Conflating the two events, I Remember claimed that the demonstrators were Georgian LGBT activists who wanted to conduct LGBT pride events in the country. These claims were likely attempts to damage the protest’s legitimacy, as Georgia is a socially conservative country in which LGBT individuals still face rampant homophobia and discrimination.
Similar Content Across Other Facebook Pages
In addition to the I Remember page, the DFRLab identified 15 other pages that prominently featured one, or both, of these narratives. DFRLab’s CrowdTangle analysis showed that the total page likes across these pages increased significantly during the observed period. Combined, the 16 pages achieved an overall 12.53 percent growth in followers.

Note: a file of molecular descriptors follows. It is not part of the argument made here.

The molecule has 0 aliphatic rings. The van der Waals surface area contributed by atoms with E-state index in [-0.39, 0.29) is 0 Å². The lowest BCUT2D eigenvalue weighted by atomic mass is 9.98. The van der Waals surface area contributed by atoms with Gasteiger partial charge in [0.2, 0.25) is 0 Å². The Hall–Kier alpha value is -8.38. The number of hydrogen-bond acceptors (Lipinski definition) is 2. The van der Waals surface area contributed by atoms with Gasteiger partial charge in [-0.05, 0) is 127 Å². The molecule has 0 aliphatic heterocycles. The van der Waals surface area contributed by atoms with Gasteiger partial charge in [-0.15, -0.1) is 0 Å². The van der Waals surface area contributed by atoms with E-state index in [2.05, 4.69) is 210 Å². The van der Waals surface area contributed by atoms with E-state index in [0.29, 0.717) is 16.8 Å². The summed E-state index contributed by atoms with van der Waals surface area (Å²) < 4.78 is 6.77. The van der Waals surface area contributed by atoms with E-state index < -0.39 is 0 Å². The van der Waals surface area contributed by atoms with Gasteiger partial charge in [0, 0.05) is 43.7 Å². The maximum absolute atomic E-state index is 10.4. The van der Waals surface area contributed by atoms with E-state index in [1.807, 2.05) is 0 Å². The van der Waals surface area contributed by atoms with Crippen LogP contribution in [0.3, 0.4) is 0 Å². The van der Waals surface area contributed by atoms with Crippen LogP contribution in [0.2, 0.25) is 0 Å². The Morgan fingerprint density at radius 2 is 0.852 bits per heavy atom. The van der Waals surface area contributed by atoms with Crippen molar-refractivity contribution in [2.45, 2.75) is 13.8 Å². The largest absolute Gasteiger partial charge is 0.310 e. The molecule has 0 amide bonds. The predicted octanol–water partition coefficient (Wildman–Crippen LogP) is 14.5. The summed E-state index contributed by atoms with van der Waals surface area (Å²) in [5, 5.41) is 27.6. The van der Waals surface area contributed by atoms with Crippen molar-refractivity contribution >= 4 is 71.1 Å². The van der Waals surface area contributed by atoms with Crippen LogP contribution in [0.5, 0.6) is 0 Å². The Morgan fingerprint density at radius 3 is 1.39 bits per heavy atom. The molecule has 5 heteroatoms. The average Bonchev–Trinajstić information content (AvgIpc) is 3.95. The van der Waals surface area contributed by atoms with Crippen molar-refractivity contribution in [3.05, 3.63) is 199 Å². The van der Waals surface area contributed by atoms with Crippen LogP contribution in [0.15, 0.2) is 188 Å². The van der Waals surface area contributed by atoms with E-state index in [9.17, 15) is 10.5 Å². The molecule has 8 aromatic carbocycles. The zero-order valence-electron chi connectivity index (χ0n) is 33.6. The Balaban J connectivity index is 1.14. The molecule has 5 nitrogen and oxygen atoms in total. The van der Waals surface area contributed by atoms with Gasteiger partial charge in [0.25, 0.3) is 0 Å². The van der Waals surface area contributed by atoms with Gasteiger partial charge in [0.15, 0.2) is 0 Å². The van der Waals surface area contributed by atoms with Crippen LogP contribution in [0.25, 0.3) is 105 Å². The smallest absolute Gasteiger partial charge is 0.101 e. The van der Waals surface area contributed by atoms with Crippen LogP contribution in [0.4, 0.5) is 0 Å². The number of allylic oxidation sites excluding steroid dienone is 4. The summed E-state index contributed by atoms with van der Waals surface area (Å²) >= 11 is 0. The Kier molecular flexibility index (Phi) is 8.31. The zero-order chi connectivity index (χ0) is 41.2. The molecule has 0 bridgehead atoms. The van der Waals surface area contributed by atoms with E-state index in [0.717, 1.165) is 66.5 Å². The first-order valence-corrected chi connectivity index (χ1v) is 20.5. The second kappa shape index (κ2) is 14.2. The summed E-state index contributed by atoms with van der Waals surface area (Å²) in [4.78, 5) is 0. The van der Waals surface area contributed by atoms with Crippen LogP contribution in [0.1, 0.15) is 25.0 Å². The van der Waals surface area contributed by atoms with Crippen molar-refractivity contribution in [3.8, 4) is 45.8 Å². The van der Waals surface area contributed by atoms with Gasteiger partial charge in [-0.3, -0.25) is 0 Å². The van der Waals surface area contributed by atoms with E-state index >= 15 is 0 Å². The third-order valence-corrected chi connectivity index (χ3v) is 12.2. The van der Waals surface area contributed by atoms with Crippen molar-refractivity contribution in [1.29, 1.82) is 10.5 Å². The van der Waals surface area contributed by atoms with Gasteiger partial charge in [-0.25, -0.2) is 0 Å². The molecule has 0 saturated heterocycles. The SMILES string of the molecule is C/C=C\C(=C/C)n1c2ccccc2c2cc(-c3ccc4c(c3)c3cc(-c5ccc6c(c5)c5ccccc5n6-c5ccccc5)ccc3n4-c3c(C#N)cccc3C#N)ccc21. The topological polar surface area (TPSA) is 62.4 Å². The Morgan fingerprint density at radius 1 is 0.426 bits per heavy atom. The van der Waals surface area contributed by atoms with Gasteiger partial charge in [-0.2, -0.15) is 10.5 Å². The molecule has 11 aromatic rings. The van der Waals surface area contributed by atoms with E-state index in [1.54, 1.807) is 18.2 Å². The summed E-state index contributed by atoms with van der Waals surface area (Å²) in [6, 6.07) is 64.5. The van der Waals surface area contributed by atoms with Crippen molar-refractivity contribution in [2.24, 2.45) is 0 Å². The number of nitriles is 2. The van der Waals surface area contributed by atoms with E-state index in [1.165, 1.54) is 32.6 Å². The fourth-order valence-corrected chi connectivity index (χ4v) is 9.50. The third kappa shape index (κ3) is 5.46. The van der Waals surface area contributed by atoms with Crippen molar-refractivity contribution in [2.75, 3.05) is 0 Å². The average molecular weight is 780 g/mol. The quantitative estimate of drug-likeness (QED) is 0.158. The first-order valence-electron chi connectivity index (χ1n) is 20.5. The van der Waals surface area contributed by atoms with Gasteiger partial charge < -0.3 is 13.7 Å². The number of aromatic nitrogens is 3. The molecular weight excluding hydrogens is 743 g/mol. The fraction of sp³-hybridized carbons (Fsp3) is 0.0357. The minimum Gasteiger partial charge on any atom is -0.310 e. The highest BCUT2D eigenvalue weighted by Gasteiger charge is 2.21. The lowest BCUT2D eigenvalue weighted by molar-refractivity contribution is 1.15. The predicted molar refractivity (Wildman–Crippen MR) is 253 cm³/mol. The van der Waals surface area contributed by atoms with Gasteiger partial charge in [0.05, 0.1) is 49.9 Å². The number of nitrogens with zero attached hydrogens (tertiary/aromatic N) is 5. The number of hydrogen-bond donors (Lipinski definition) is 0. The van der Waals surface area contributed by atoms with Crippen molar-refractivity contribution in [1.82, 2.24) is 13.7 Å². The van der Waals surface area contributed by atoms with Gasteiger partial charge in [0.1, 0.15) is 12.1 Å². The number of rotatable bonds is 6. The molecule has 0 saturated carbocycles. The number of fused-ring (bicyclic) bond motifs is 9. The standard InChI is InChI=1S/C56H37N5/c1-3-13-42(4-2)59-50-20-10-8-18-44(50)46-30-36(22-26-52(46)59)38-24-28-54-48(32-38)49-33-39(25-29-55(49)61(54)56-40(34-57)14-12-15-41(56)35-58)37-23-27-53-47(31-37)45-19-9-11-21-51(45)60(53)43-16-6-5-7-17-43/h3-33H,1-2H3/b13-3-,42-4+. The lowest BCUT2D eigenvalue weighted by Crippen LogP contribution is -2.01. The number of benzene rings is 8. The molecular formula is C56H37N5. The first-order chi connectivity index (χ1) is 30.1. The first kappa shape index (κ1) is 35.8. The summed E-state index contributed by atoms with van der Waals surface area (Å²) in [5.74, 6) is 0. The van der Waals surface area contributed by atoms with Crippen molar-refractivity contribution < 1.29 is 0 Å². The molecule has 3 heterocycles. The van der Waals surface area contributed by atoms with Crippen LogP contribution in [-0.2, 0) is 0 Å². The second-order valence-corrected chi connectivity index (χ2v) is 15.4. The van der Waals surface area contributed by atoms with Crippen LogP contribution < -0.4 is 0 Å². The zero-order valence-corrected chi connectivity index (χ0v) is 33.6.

Engagement with the similar pages mirrored engagement with the I Remember page: it peaked on June 20–21, the height of the protests, and remained high.
According to the International Society for Fair Elections and Democracy (ISFED), a nongovernmental organization, some of the same Facebook pages were active prior to the protests,targeting opposition candidatesduring the 2018 Georgian presidential election. In fact, many of these pages had been created in 2018.
Much of the content posted to these pages consisted of identical photos and videos that were often accompanied by highly similar text targeting the demonstrators.